Electric vehicles are all the rage right now due to high gas prices, the unpopularity of fossil fuels in the current consumer mindset, and both real and perceived convenience. There's no question that more and more people are turning to electric vehicles over gas, but it presents issues when you live in an apartment. Should you consider one for your next vehicle? While it's worth investigating, don't rush out and buy one right now until you consider whether or not it's right for your living situation. We take a look at the pros and cons.

Pros of Having an EV at Your Apartment

gas vs ev

  1. You Will See Immediate Savings: The average cost of a gallon of gas is still around $4/gallon, so that equates to a ton of money if you have to drive any real distance on a daily basis. EV charging isn't free if you live in an apartment complex, but it's about 60% less than owning a gas-powered car. You'll start seeing the savings immediately, and that's less money out of your pocket on a weekly basis. 
  2. You Won't Have to Find a Gas Station: Having to worry about going out late on a Sunday night in the freezing cold to go fill up your gas tank is no fun, and you certainly won't miss doing that just because you forgot to fill up when you were running errands. Who know, maybe the gas stations near you are closed and you have to find one first thing in the morning before you slog to work.
  3. You Get a Tax Credit: If you buy an EV after December 31, 2022, the Inflation Reduction Act extends the up to $7,500 EV tax credit for 10 years. Wow. That is fantastic news because  you can qualify to get your EV tax credit at the time of purchase on new 2022 and 2023 vehicles. The dealership may not offer it immediately, but you can still request the credit on your taxes.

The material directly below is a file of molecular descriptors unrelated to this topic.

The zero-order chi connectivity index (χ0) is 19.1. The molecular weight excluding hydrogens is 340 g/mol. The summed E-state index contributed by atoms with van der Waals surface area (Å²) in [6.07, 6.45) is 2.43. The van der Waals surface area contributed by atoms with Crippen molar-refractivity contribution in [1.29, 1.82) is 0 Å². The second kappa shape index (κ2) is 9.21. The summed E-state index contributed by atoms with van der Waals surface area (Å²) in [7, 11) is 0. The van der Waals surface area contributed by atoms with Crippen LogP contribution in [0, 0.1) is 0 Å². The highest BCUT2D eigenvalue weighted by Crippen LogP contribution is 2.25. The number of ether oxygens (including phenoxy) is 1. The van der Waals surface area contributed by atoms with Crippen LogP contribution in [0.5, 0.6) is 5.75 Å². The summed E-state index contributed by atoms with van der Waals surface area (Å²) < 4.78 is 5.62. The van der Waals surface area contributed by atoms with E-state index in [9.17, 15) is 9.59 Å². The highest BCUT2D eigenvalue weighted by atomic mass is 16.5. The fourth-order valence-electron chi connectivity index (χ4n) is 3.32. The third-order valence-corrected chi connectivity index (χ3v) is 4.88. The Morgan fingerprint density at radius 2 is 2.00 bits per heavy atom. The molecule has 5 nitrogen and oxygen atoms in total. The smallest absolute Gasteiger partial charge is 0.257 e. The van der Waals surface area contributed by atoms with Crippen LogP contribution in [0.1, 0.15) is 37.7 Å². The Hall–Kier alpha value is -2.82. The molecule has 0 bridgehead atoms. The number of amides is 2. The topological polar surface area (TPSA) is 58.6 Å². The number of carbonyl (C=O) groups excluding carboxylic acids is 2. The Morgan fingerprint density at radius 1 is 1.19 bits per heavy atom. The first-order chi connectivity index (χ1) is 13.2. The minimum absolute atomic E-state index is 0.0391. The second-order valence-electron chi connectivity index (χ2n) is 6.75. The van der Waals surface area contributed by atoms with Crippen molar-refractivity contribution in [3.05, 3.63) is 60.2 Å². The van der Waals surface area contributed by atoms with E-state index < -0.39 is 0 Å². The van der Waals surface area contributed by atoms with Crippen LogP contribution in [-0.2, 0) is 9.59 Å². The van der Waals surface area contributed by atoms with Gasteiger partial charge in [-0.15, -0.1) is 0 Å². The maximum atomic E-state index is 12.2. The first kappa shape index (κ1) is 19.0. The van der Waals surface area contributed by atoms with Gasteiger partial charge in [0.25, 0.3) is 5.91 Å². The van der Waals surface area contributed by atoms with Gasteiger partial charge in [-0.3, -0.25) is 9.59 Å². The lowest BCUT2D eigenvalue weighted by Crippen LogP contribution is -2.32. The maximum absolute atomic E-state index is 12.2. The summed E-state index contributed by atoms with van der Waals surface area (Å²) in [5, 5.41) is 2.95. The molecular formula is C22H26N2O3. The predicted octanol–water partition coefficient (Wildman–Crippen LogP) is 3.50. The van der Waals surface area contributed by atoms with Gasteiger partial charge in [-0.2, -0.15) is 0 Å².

4. You're Making an Impact on the Environment: While you might not be saving the world, and it also takes energy to build an EV (more than you know), you won't be sending carbon monoxide or other harmful emissions into the atmosphere with your EV. You can have peace of mind that most EVs' carbon footprint is quite a bit smaller than an internal combustion engine vehicle.


ev lot

Don't get left in the dark if your apartment building has no charging stations.


Cons of Owning an EV at Your Apartment

ev charging

  1. EVs Cost More: Statistics show that for 2021, the average electric vehicle cost about $10,000 more than a comparable gas-powered car. Of course, unless you pay cash for your car, you're not out of pocket that money right away. Most car buyers get a loan, so you won't see that drain immediately. Just keep in mind that EVs are typically more. You can go cheaper if you get something like the 2022 Nissan Leaf, which now retails for $28,495.
  2. Your Apartment Might Not Have Charging Stations: Not every apartment complex has EV charging stations, and if they do, maybe it's only a couple of them. We would suggest that you do not buy an EV unless your apartment has them because you might not have enough to get yourself to work the next day. And then you need to find out how many of them are there, whether or not they work, and how many renters also have EVs. It could be stressful to have to get a slot when you need one, and everyone wants to charge theirs after work or they might not be freed up when you need them.
  3. Charging Times May Be Long: Even if your apartment building has EV charging stations, they might not be DC Fast Charging (Level 3), which means you may have to charge your car for hours before it's ready, and you can't exactly hog the charging station all night long every single night. This means you have to find charging stations at your office or on your commute, which means even more time you need to plan for.
  4. You Can't Drive Far: EVs are notorious for not being good long-distance cars. So, if you have to do a trip that's longer than 250 miles, you might want to stick with gas. Otherwise, you have to check for charging stations on your drive and ensure that you have enough time to get there with the added charging time. Also, during colder months, your range may drop up to 30 percent, which means you need to plan for that, as well.